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PSD board members fume over “secret” curriculum meeting


Editor's Note: This story has been updated to reflect that Pennridge School Board member Megan Banis-Clemens defended a meeting attended by curriculum committee chair Jordan Blomgren, curriculum consultant Jordan Adams and herself but made no statements regarding board members taking a hands-on approach to  writing curriculum. 

Pennridge School Board member Christine Batycki says she learned “by happenstance” Friday morning that curriculum consultant Jordan Adams would be meeting later that day with two other school directors.

Batycki, a member of the board’s Curriculum Committee, would have liked to sit in on the meeting to gain a better understanding of how Adams’ recommendations for reviewing and rewriting curriculum have progressed since he landed a controversial, last-minute $125-an-hour contract in April despite what critics said was limited experience. Of particular interest is the 9th grade Social Studies Curriculum, which is being rewritten after the board dropped the high school graduation requirement for Social Studies from 4 credits to 3.

But Batycki couldn’t get anyone to tell her where or when the meeting would take place, whether Adams was there in person or over Zoom.

“It’s like this big secret,” Batycki said. “That’s why they’re not telling us. They don’t want us there.”

Batycki said she emailed Adams the next day to ask for his notes from the meeting. She said she had previously been told “any board member could email him and he would be happy to respond to questions.”

Instead, Adams declined to tell Batycki what was discussed at the meeting. In an emailed response, he referred Batycki to either Curriculum Committee Chair Jordan Blomgren or Board Vice President Megan Banis-Clemens, both of whom attended the meeting, for that information. Adams said his company, Vermilion Education, “abides by all public meeting laws, and I don’t believe it is my place to share the comments of specific board members.”

Adams did, however, include a copy of his Progress Report dated July 25 covering consulting activities for the previous month. The one-page, four-paragraph report said … “Vermilion is continuing the process of drafting and revising recommendations and model curricula for district consideration in 7th and 8th Grade Analysis Fiction and Non-Fiction (Reading/English Language Arts) and Social Studies in grades 1-5 and grade 9.

“Furthermore, district staff and I have discussed areas in which curricular recommendations may be able to strengthen the curricula in these courses,” Adams continues. “Recommendations that reflect these discussions are being finalized for review.”

The number of hours Adams billed for July work was not available.

Batycki said she was disappointed by Adams’ response, calling it “snarky,” “slick,” and “a big goose egg.”

“None of us understand specifically what he’s doing,” she said. “Maybe we would be on board if we understood better.”

In a social media post last week, the Curriculum Committee’s Rikki Chaikin dismissed complaints about the meeting as “manufactured chaos.” She said Adams has been providing thorough reports on what he’s doing.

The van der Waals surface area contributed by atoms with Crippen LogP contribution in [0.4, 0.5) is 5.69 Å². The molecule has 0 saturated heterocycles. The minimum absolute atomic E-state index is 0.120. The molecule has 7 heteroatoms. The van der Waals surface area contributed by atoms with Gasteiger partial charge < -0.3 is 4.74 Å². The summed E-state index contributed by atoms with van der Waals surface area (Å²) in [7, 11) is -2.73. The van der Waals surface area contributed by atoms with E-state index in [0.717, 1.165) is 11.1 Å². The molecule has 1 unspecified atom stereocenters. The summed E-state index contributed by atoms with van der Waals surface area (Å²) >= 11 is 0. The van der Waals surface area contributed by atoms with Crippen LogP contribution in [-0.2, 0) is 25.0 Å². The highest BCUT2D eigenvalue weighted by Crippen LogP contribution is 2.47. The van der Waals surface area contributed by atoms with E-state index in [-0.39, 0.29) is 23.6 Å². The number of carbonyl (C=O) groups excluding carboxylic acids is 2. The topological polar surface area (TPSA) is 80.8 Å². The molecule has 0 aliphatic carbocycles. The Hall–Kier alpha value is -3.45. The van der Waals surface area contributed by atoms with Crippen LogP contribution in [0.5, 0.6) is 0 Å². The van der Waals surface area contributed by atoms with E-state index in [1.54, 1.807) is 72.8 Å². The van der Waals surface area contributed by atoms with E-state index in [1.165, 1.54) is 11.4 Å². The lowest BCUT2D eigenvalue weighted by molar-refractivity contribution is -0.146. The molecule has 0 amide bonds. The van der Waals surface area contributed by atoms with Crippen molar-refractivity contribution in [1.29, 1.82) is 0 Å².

Board member Joan Cullen disagreed. “This is what … Pennridge taxpayers are paying $125 an hour in unlimited numbers for,” she said, referring to the July report. “A guy to talk in vague terms about what he’s supposedly doing but never really showing anything of substance that he’s accomplished.”

Banis-Clemens, who is not a member of the Curriculum Committee, defended the meeting.

“Jordan Blomgren is the curriculum chair,” she said. “It is her responsibility to meet with the administration for planning and agenda-setting meetings and to loop in board leadership.”

Blomgren did not return an email seeking comment.

While board members are not supposed to be writing curriculum, Cullen said the meeting snub continues a string of incidents in which not all board members are privy to the same information. She cited the Vermillion contract, a lack of details about contract negotiations with the teachers’ union, and the refusal to hold an annual board retreat as required by policy as the most recent examples.

Cullen said the full board never discussed having board members sit in on curriculum review discussions. Typically, the board would form a subcommittee for that type of activity, she said.

“The rules keep changing based on what this quote-unquote leadership wants to do,” Cullen said. “It is not normal to have board members and some consultant taking control of this situation.”

While board members are free to sit in, observe, and offer comments at meetings, they should not be writing curriculum, Cullen said. “They’ll tell you they’re not but here’s definitely a heavy hand and it’s not open to all.”

With the next public Curriculum Committee meeting not scheduled until Aug. 21, Cullen said she wonders how teachers will be able to implement curriculum they may not see until a week before school starts Aug. 28.

“I have no idea what our ninth graders are going to be learning when they walk in the door at the end of August,” she said. “It’s a tall order for teachers to deliver a curriculum they’ve never seen.”

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